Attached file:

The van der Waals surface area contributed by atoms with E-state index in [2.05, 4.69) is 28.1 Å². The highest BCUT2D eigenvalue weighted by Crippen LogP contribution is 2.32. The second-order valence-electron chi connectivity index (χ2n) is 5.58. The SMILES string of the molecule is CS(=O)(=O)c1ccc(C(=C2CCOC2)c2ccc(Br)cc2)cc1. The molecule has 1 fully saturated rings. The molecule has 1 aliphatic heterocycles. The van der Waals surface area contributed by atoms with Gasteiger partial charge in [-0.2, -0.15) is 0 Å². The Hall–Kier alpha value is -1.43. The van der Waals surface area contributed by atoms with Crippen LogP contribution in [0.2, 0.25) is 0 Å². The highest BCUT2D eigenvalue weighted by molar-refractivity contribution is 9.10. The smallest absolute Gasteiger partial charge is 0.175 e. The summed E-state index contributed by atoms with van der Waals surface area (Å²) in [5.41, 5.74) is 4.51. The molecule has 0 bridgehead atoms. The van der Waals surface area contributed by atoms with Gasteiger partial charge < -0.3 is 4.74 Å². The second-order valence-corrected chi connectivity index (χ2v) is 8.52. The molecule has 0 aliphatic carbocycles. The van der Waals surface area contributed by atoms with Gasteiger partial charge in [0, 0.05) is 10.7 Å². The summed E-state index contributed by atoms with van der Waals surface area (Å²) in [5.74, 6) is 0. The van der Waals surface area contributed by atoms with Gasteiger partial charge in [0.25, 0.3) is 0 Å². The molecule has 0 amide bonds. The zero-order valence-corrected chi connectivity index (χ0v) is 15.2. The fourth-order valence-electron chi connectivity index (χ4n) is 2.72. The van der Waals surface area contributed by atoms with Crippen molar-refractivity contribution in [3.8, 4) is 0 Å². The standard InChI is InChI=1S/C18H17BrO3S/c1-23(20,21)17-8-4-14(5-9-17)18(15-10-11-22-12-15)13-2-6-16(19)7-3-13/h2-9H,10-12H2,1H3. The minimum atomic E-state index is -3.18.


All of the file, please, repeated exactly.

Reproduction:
The van der Waals surface area contributed by atoms with E-state index in [2.05, 4.69) is 28.1 Å². The highest BCUT2D eigenvalue weighted by Crippen LogP contribution is 2.32. The second-order valence-electron chi connectivity index (χ2n) is 5.58. The SMILES string of the molecule is CS(=O)(=O)c1ccc(C(=C2CCOC2)c2ccc(Br)cc2)cc1. The molecule has 1 fully saturated rings. The molecule has 1 aliphatic heterocycles. The van der Waals surface area contributed by atoms with Gasteiger partial charge in [-0.2, -0.15) is 0 Å². The Hall–Kier alpha value is -1.43. The van der Waals surface area contributed by atoms with Crippen LogP contribution in [0.2, 0.25) is 0 Å². The highest BCUT2D eigenvalue weighted by molar-refractivity contribution is 9.10. The smallest absolute Gasteiger partial charge is 0.175 e. The summed E-state index contributed by atoms with van der Waals surface area (Å²) in [5.41, 5.74) is 4.51. The molecule has 0 bridgehead atoms. The van der Waals surface area contributed by atoms with Gasteiger partial charge < -0.3 is 4.74 Å². The second-order valence-corrected chi connectivity index (χ2v) is 8.52. The molecule has 0 aliphatic carbocycles. The van der Waals surface area contributed by atoms with Gasteiger partial charge in [0, 0.05) is 10.7 Å². The summed E-state index contributed by atoms with van der Waals surface area (Å²) in [5.74, 6) is 0. The van der Waals surface area contributed by atoms with Gasteiger partial charge in [0.25, 0.3) is 0 Å². The molecule has 0 amide bonds. The zero-order valence-corrected chi connectivity index (χ0v) is 15.2. The fourth-order valence-electron chi connectivity index (χ4n) is 2.72. The van der Waals surface area contributed by atoms with Crippen molar-refractivity contribution in [3.8, 4) is 0 Å². The standard InChI is InChI=1S/C18H17BrO3S/c1-23(20,21)17-8-4-14(5-9-17)18(15-10-11-22-12-15)13-2-6-16(19)7-3-13/h2-9H,10-12H2,1H3. The minimum atomic E-state index is -3.18.